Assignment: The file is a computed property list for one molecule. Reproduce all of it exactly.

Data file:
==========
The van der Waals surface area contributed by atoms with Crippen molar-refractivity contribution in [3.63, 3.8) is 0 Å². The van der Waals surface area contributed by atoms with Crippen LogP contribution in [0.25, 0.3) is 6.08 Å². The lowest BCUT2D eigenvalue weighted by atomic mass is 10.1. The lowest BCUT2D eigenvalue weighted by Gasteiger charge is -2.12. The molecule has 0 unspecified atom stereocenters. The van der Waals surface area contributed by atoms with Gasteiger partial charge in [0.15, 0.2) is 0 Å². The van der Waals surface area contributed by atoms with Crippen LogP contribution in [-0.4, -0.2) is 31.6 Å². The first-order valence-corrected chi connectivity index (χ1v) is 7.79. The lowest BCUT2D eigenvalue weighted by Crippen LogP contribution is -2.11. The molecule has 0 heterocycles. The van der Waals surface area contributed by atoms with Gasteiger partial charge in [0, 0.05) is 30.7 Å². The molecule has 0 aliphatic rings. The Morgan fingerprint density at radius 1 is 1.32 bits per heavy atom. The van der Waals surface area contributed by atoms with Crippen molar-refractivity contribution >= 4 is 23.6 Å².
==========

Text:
The van der Waals surface area contributed by atoms with Crippen molar-refractivity contribution in [3.63, 3.8) is 0 Å². The van der Waals surface area contributed by atoms with Crippen LogP contribution in [0.25, 0.3) is 6.08 Å². The lowest BCUT2D eigenvalue weighted by atomic mass is 10.1. The lowest BCUT2D eigenvalue weighted by Gasteiger charge is -2.12. The molecule has 0 unspecified atom stereocenters. The van der Waals surface area contributed by atoms with Gasteiger partial charge in [0.15, 0.2) is 0 Å². The van der Waals surface area contributed by atoms with Crippen LogP contribution in [-0.4, -0.2) is 31.6 Å². The first-order valence-corrected chi connectivity index (χ1v) is 7.79. The lowest BCUT2D eigenvalue weighted by Crippen LogP contribution is -2.11. The molecule has 0 heterocycles. The van der Waals surface area contributed by atoms with Gasteiger partial charge in [0, 0.05) is 30.7 Å². The molecule has 0 aliphatic rings. The Morgan fingerprint density at radius 1 is 1.32 bits per heavy atom. The van der Waals surface area contributed by atoms with Crippen molar-refractivity contribution >= 4 is 23.6 Å².